cover image Trash


Sharon Darrow, . . Candlewick, $16.99 (148pp) ISBN 978-0-7636-2624-2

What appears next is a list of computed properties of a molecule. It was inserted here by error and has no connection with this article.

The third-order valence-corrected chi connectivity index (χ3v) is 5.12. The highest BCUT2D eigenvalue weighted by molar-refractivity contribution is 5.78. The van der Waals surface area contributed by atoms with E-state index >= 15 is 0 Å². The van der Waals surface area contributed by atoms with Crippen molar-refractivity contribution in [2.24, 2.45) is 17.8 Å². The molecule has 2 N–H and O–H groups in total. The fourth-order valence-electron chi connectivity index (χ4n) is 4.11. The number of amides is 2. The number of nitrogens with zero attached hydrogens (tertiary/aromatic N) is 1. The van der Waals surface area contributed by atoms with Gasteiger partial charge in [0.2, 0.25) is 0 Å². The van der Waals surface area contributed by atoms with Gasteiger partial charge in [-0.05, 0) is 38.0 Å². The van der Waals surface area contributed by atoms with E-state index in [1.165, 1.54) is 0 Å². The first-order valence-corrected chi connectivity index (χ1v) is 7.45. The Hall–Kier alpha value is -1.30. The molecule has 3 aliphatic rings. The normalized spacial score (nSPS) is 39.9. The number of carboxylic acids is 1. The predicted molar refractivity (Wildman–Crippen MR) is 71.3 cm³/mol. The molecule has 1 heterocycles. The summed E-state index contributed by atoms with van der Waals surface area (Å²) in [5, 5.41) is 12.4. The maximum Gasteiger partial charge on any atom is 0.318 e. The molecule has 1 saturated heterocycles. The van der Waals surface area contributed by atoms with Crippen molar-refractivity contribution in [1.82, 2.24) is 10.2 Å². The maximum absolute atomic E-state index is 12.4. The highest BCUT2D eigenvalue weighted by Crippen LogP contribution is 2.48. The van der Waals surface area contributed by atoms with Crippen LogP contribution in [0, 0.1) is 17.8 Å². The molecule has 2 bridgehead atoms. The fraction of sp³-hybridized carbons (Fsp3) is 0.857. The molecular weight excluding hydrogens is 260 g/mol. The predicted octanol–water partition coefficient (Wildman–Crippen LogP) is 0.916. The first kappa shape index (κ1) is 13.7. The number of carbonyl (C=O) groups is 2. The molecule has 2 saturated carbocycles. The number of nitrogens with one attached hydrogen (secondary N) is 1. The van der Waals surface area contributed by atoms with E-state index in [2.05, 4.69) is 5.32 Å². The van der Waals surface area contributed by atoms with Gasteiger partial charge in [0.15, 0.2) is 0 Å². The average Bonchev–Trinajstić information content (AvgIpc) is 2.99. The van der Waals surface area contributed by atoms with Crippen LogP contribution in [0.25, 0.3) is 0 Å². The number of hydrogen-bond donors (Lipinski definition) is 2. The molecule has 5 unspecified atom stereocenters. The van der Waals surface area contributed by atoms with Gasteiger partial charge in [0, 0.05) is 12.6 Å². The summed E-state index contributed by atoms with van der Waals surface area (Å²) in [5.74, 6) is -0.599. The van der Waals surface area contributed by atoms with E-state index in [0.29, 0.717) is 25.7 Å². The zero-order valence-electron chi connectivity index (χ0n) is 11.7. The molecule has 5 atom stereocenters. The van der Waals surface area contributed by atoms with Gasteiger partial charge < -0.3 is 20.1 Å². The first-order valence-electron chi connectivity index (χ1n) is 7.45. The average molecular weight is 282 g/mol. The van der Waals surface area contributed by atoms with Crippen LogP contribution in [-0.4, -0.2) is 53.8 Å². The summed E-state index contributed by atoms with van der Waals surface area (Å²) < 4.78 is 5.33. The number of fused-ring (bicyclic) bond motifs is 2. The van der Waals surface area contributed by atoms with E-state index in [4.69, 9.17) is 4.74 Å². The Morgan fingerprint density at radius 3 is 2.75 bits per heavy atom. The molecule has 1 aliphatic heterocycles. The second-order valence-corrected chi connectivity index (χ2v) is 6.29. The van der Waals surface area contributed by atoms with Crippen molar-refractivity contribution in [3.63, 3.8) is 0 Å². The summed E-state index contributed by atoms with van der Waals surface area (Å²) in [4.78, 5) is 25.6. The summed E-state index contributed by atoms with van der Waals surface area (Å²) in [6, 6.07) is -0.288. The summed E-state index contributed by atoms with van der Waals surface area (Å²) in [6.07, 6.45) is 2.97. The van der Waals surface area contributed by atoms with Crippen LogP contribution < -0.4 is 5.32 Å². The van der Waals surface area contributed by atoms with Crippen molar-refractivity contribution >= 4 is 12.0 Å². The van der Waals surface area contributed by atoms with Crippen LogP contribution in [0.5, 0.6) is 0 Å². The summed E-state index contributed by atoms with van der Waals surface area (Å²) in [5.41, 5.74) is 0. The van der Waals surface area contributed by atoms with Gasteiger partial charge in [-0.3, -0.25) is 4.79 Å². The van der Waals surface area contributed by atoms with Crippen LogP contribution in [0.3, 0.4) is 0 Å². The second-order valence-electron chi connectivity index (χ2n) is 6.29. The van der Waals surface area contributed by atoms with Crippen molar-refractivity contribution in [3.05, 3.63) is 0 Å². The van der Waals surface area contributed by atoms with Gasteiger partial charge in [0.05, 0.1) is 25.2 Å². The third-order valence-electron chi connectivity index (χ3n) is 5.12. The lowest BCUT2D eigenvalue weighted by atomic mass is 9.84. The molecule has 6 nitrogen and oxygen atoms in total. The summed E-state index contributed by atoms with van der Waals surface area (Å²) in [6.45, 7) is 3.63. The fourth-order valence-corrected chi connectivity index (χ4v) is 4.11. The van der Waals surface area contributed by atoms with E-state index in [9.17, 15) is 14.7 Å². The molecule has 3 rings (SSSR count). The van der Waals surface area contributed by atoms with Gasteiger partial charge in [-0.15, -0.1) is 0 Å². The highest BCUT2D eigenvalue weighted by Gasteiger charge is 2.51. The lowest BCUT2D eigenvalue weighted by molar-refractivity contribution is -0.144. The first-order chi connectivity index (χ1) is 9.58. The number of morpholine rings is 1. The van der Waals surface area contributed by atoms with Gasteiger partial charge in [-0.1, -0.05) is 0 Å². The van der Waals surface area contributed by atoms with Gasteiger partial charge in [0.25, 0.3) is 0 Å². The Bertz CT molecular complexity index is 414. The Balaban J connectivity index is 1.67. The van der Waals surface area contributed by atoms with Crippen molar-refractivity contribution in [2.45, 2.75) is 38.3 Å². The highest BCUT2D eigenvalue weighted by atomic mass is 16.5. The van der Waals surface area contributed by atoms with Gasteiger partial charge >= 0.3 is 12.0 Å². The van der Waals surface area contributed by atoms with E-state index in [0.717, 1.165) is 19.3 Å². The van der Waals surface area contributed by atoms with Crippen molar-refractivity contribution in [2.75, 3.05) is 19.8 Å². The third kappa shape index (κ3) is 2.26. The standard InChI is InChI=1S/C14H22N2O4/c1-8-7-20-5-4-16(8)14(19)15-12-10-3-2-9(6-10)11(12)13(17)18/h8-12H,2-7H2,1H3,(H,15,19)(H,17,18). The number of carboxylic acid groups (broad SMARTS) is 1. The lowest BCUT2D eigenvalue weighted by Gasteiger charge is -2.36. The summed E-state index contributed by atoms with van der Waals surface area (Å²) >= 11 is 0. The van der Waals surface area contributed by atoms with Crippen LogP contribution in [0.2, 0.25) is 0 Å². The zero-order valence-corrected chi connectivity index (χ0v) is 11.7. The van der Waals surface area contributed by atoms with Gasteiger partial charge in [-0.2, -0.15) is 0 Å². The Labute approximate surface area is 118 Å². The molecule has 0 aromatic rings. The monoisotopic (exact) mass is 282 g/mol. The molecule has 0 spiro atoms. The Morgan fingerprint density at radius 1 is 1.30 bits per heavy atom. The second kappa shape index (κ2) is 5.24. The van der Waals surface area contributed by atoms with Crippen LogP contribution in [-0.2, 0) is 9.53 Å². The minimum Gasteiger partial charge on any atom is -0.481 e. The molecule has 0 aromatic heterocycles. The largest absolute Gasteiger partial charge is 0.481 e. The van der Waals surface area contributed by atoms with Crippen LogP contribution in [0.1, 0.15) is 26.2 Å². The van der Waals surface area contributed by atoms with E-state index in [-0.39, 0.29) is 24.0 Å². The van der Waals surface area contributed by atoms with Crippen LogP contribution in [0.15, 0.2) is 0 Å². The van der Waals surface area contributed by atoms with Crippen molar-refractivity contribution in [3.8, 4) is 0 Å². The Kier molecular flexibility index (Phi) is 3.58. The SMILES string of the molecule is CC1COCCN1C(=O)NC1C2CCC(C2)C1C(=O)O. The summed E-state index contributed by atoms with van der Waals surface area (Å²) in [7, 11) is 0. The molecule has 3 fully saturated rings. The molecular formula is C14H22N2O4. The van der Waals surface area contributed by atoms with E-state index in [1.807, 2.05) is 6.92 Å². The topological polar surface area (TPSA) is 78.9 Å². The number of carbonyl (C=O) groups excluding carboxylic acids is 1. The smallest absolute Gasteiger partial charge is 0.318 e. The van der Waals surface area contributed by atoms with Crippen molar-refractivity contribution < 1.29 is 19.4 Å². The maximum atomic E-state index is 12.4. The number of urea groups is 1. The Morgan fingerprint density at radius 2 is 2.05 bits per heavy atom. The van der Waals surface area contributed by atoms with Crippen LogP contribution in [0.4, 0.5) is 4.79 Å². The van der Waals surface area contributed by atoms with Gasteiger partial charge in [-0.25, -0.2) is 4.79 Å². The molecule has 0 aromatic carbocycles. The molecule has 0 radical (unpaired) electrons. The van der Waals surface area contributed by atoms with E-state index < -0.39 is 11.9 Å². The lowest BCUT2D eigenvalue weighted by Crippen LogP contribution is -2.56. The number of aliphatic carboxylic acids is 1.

Darrow articulates, in first-person verse, 16-year-old Sissy's searing coming-of-age story. Sissy and 14-year-old Boy, sixth and seventh offspring of a mom too dissolute to name them, endure successive foster homes. Sissy's fondest recollections involve stable intervals with her loving older sister Raynell and her husband, Jobe (one of the narrators of Darrow's The Painters of Lexieville ). But an act of vandalism lands the two back in the welfare system. Their latest home is with a strict, religious couple hauling rural trash, "Aunt" Lannie and volatile "Uncle Daddy" ("since you/ don't got one of your own"), who requires the children to help with the reeking collections. Uncle Daddy beats Boy for an imagined theft, and the two soon flee to Raynell, who "makes even the worst old place/ seem like a home filled with flowers" and settle into cramped St. Louis quarters. Sissy and Boy, innate artists, head out on night rambles and spray their new identities—graffiti-style—ever higher. One night, a rooftop misstep leads to Boy's death. The author inextricably links Sissy's journey to come to peace with his death with her drive as an artist (her medium, scavenged trash). Amid gritty free verse, Darrow interweaves beautifully crafted forms such as the villanelle, sestina and pantoum, whose intricate patterns suit Sissy's mournful voice. Ages 12-up. (Sept.)